North America’s onshore drilling fleet continued to contract in March for Patterson-UTI Energy Inc. (PTEN), with fewer rigs running in the United States and Canada compared with February.
The Houston-based oilfield services company provides land rigs for oil and natural gas drillers across the United States and in Western Canada. Subsidiaries Universal Pressure Pumping Inc. and Universal Well Services Inc. also provide pressure pumping services primarily in Texas and the Appalachian region.
On average, PTEN’s domestic rig fleet averaged 142 rigs in March, versus 165 in February. In Canada, there were four rigs on average running last month, down by half month/month. The operating rigs reported in PTEN’s monthly announcements represent the average number of rigs that were working under a drilling contract.
At the end of March, the average rig count versus the number of rigs available by basin were Appalachia, 32 of 42; East Texas, 12 of 22; Midcontinent, 13 of 35; North Dakota, 14 of 20; Rockies, nine of 17; South Texas, 26 of 41; and West Texas, 31 of 58.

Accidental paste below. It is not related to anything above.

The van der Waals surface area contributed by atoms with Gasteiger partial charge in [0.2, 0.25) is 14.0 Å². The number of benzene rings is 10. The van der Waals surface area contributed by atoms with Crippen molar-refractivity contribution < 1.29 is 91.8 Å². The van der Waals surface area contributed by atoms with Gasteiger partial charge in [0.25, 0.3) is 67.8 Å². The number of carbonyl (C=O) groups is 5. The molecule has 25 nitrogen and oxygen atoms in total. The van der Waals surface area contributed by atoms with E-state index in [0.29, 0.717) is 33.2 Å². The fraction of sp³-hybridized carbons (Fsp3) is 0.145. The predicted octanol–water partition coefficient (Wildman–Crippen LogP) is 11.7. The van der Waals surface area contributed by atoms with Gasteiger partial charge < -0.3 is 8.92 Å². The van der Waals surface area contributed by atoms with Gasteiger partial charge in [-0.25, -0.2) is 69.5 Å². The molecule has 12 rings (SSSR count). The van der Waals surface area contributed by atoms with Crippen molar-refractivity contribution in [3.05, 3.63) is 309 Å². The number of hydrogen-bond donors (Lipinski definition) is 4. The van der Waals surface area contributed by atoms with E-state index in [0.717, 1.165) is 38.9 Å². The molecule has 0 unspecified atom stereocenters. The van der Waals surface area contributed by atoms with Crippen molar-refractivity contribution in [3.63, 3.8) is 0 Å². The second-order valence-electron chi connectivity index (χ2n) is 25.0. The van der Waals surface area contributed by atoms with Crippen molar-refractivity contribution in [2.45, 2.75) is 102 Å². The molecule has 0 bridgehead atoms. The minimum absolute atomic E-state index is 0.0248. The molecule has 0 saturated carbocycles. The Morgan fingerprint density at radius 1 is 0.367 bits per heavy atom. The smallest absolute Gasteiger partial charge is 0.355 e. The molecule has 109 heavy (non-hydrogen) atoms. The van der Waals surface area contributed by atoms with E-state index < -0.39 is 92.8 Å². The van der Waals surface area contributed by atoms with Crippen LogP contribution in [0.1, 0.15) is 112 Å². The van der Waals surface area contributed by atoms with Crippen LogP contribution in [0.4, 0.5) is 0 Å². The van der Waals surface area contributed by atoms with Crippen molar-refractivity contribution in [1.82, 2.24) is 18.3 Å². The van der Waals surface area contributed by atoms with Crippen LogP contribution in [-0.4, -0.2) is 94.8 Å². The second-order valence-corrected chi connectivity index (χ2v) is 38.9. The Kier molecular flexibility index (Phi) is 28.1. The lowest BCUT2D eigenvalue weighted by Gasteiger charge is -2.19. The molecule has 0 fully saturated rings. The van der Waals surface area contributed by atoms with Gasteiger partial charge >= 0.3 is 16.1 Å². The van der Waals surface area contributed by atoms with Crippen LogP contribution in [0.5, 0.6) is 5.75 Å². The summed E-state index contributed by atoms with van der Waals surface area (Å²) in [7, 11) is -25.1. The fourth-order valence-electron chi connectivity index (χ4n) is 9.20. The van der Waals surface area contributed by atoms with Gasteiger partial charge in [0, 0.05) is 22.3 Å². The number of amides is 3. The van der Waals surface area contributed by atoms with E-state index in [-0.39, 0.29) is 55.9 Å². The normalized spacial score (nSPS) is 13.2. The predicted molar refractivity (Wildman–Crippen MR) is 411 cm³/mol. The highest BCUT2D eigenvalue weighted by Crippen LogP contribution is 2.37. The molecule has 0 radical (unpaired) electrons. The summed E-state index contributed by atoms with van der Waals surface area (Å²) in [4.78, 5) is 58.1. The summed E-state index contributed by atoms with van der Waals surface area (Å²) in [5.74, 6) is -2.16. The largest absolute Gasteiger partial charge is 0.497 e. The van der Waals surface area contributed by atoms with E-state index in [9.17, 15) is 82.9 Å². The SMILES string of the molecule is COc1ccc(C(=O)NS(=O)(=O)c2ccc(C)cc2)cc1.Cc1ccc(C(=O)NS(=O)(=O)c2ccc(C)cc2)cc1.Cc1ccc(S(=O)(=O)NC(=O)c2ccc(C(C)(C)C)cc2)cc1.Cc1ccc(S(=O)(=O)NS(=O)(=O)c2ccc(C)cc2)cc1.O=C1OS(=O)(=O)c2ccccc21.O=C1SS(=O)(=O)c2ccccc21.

At the end of December, PTEN had term contracts providing for about $1.5 billion of future dayrate drilling revenue this year (see Shale Daily, Feb. 5). In January, the operator had 138 rigs under contract through March and 104 with terms this year. The decline has been deep: it had 188 rigs operating in North America’s onshore at the start of the year.
It’s been a “viciously precipitous” rig count decline, said analysts with Tudor, Pickering, Holt & Co. (TPH). PTEN has seen a 21% decline from 4Q2014. The brunt of PTEN’s declines, said analysts, were borne by the more expensive silicone-controlled rectifiers, without walking systems. Even though PTEN’s exit rate was high, “we believe the pace/magnitude of declines begins to slow from here.” The “trickier part of the go-forward equation will be calibrating the fleet average dayrate/margin, given the tug-of-war between declining spot rates and improving quality profile of PTEN’s operating rig count.”
TPH’s analysts had initially expected the total U.S. rig count to decline year/year by about 33%, but that number was too optimistic, analysts said last week (see Shale Daily, April 2). Analysts now expect the U.S. rig count to be about half of what it was in 2014, with a slower reduction in dropped rigs from April through December.
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